I really just want a good story, one in which I can forget that I’m reading at all.

This is why labels kind of bother me. Romances, for instance. Label it like that, and I don’t want to read it. Why? Because all the romance novels I saw growing up had half-naked men massaging busty women’s shoulders on their front covers, and I really don’t want to read a novel that’s connected by one sex scene after another. So I was shocked to discover a truly excellent book that is sold in the romance section. Although the story revolves around a love story (or stories, really), it’s so much more than that. I’m speaking of Diana Gabaldon’s Outlander.

Or take the case of my friend who told me that he could not stand to read fantasy. Wouldn’t give Harry Potter the time of day because of how it’s categorized. I’ve known other people who won’t read these wonderful books, not because of the fantasy and magic, but because they’re so-called “kids’ stuff.” Well, if kids’ stuff comes with a side of good beating the crap out of evil, I’m on board with it.

How about Stephen King? He’s known as the king of horror, yet while he started that way, his more recent books (and my favorites) are much more sci-fi, fantasy, and I-don’t-know-what. They’re just good stories. Not to mention that the guy knows how to write and how to instruct writers how to write. Chances are, if you call him a hack, you haven’t read much beyond Cujo or Pet Sematary.

When I looked for beta readers for my novel RIP, I decided to go the vague route. People asked, “What’s it about?” or “What genre is it?” I told them that it was young adult, and fortunately, my beta readers were kind enough to read because they know me. One actually told me he wouldn’t have usually read that kind of book, but he was glad that he did. Good thing I kept my mouth shut, right?

But, as I posted a couple weeks ago, I was able to workshop a portion of my novel with an agent, and in my introduction, I told her it was young adult. It was almost as if, by giving that tiny bit of a description, it put blinders on her. My book was much too long. She was unwilling to consider almost anything about the content until I addressed the length. Young adult novels generally have a word count, and mine exceeded it by double. (Nevermind that books like Twilight are half again as long as mine.) Now, she is right: there are many thousands of words that I can cut, but shouldn’t she be trying to sell a story, not a word count? (That’s an issue for another blog.)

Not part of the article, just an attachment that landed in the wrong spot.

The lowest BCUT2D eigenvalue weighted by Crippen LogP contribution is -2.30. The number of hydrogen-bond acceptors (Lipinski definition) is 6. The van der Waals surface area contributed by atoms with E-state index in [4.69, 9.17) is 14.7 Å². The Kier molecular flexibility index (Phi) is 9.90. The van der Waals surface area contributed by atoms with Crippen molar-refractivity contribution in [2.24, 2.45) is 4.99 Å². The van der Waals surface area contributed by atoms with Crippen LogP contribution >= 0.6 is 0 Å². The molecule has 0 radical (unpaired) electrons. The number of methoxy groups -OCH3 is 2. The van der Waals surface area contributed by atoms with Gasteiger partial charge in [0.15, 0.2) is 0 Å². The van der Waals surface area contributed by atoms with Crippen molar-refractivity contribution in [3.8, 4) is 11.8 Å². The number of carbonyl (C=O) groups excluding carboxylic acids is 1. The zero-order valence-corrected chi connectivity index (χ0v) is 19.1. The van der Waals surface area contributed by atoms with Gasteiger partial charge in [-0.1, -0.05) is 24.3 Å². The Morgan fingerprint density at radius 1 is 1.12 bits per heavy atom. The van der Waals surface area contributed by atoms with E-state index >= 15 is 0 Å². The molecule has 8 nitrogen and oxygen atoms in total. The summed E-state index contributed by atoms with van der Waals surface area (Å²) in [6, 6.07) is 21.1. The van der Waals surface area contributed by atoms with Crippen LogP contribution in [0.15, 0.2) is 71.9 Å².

This whole issue has gotten me thinking: does labeling novels with a genre help or hinder? If I had just told the agent: here’s the beginning of my novel, would she have judged me for not nailing down a genre?

I don’t go through bookstores and read book jackets or first pages until I find something I think I want, but many other people find their books by following this practice. (Or if not in a bookstore, online.) What about someone who only picks books from the Christian lit shelves? This person might never consider reading Veronica Roth’s Divergent series because it’s sold as young adult and dystopian – would completely miss the way that Roth’s Christianity colors her novels.

While talking books with a friend recently, we got onto young adult lit, specifically John Green‘s books (which are awesome, by the way – do yourself a favor, and read them). My friend said, in a semi-surprised tone, that he’d gone on a young adult lit binge lately. And he’s in his forties with no kids. I find this wonderful – that a book written “for” an audience in their teens can speak to such a wider audience.

Of course, I totally get that if there were no classifications, I could very well mistakenly shop my novel with agents who are only interested in political thrillers or erotica. And marketing is another issue. No matter what, there are people who will refuse to read anything except X, even though they would really enjoy Y, if only they would give it a chance.

But it seems, in the effort to makes genres more attractive to more people, sub-genres have to be added. You ought to check out this list from Writer’s Digest. And it’s not even complete! I just heard of a new genre called New Adult. Each genre and sub-genre has its own little specifications, and if you hope to publish, you have to try to fit the mold. Well, what if I don’t want to? What if I just want to write or read a good book? What if I want to mull it over afterward and then say, “I think I just read a really good Western. Who knew? I never thought I would enjoy a book like that.”

All I’m asking for is a little bit more of an open mind. From agents, publishers, and readers, alike. Hey, I’ll try to have one, too.